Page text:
Writing a legally valid will in the State of Minnesota is not difficult. A Last Will and Testament can be written by anyone over the age of 18 who is considered of sound mind. In most cases, the only thing that might cause a person to be not considered of sound mind is a legal declaration of incompetence. A will must be signed by two witnesses and must be signed by the person making the will. If that person is unable to sign, he or she can direct a third party to sign on his behalf.
Write out your will. You can hand write the will, type the will, or write it using a processor and print out the will.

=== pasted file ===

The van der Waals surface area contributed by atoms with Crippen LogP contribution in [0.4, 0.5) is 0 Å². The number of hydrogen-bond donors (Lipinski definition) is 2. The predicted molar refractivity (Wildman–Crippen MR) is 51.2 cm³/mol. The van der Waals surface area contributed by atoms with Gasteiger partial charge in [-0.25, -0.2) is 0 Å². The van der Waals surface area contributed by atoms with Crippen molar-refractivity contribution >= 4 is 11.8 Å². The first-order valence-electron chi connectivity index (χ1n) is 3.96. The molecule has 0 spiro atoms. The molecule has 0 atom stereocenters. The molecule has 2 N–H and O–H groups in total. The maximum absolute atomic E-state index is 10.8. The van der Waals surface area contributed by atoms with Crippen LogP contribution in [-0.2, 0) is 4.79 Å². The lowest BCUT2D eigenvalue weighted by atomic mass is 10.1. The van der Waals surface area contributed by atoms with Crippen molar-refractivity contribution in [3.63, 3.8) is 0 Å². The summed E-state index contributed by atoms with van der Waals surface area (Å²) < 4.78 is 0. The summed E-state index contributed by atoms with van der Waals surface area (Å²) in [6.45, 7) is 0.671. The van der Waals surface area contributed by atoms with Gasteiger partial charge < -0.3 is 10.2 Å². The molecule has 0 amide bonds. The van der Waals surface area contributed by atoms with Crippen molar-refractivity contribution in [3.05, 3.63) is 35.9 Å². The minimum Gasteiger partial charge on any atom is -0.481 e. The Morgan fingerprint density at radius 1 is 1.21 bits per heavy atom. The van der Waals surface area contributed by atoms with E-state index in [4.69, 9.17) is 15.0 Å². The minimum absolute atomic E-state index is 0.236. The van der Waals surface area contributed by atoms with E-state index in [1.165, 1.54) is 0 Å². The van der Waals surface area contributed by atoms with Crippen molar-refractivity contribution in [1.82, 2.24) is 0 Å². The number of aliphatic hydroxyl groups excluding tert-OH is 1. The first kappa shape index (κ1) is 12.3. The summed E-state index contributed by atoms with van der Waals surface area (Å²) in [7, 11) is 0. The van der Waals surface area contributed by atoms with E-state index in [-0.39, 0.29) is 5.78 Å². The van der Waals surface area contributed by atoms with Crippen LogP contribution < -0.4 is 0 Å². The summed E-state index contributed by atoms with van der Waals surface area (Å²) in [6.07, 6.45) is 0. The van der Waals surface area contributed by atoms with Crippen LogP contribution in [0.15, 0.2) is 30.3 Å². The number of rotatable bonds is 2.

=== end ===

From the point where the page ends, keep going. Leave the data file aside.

Write the word “Witness” in two places and leave space for the witness signatures.
Write the word “Testator” if you are male or “Testatrix” if you are female and leave space for your signature.
Sign and date next to testator or testatrix.
Have your two witnesses sign and date on the two witness lines. The witnesses you choose should ideally be "disinterested," meaning they have nothing to gain from the will.
Have the witnesses sign the will, if possible, in the presence of a notary public and have the will notarized to prove the authenticity of the will. Although notarization is recommended, it is not required. Non-notarized wills can take longer to get through probate court.
Having an interested party as a witness will not invalidate the will in Minnesota. It could, however, cause the execution of the will to take more time.